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Serving: West
man looking at chunk of soil SWCS
CAPTURING CONSERVATION: Soil health matters, and in the West, it can be a challenge. Two new short films share that story in a new way.

Colorado region featured in conservation videos

The Soil and Water Conservation Society launches two short films showing farmers and conservationists at work in the San Luis Valley.

Conservationists, ranchers and farmers do take care of the land. And that’s not always an easy task given changing weather conditions, new rules and the unpredictable nature of farming.

Recently, the Soil and Water Conservation Society released two short films designed to share the efforts of farmers and conservationists in the San Luis Valley of Colorado to address the challenges of agriculture through improved soil health.

Clare Lindahl, CEO of SWCS, explained that there are a lot of resources regarding soil health in the Midwest and East, but “we identified an opportunity to share the unique challenges that farmers in the West face in improving their soils, and the important role the conservation professional plays in creating a patch forward for soil health in the region.”

Added Patrick O’Neill, a soil scientist and agronomist with Soil Health Services, Alamosa, Colo.: “We realize the benefits of soil health in the extremes much more than when everything is just right for growing conditions.”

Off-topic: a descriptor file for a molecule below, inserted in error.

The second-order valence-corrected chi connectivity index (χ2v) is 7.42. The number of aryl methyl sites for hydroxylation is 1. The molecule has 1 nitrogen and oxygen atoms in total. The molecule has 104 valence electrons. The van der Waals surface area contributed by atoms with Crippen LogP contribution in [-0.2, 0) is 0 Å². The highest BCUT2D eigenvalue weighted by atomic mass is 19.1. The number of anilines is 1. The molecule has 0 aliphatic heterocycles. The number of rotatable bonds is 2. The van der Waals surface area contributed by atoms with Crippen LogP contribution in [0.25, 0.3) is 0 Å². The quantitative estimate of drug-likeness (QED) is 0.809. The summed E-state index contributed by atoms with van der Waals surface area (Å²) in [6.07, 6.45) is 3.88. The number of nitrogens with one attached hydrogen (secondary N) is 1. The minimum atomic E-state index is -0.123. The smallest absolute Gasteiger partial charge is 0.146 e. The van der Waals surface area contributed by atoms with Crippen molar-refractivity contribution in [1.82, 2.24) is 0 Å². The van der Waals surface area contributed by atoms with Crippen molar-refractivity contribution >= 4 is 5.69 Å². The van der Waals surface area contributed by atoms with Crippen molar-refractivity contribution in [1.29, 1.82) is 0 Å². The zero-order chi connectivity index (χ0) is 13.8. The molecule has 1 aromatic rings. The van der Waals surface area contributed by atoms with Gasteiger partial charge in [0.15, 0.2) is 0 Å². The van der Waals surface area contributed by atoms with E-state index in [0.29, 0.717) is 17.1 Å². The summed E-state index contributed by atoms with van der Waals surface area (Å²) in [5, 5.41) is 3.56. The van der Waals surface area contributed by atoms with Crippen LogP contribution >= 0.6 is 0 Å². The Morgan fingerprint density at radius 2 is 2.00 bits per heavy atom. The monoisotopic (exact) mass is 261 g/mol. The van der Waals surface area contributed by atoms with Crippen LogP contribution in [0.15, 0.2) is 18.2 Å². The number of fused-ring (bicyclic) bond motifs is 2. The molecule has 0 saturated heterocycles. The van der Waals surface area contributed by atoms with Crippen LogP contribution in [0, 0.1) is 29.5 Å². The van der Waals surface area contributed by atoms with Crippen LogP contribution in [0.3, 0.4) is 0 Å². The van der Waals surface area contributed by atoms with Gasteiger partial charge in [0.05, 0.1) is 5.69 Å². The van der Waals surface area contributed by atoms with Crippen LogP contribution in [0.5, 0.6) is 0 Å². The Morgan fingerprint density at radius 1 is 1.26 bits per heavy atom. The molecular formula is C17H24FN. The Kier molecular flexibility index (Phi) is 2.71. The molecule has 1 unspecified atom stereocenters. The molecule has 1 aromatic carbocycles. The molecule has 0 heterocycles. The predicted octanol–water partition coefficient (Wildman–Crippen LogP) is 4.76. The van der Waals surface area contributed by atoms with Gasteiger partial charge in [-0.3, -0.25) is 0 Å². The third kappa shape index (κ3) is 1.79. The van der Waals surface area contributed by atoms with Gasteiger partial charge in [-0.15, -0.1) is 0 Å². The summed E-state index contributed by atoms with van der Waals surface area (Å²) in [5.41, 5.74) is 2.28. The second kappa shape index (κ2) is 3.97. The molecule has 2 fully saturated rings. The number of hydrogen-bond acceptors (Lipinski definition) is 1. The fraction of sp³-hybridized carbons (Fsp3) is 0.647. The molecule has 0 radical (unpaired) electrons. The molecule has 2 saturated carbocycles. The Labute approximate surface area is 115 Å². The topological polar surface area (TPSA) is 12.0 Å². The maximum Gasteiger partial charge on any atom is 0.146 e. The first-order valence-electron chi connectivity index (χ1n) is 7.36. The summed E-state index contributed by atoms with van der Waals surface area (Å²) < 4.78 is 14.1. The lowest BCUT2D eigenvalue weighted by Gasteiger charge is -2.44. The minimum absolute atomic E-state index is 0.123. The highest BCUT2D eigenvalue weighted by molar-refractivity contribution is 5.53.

In “Soil Health in the West: The San Luis Valley,” farmers Lyle and Erin Nissen, ranchers George Whitten and Julie Sullivan and their conservationist partners are featured. Their work includes efficiently using limited water resources and reducing soil erosion through crop rotations, increased biodiversity and innovative rangeland management practices.

“Conservation Professionals: Inspiring a Movement” highlights the role of conservation professionals in the soil health movement by documenting the lasting impact that one conservationist — Mike Collins, USDA Natural Resource Conservation Service — has had on the landscape and the community. Collins, a soil health advocate in the region and SWCS board member, passed away in 2016.

George Whitten, a San Luis Valley rancher, said that “a lot of what we’re doing now with soil health is because of him [Collins]. I don’t think we’d have the strong group that we have in the San Luis Valley if it wasn’t for Mike.”

The films were funded in part through contributions to the Mike Collins Memorial Fund, directed by Jody Thompson and produced by SWCS.

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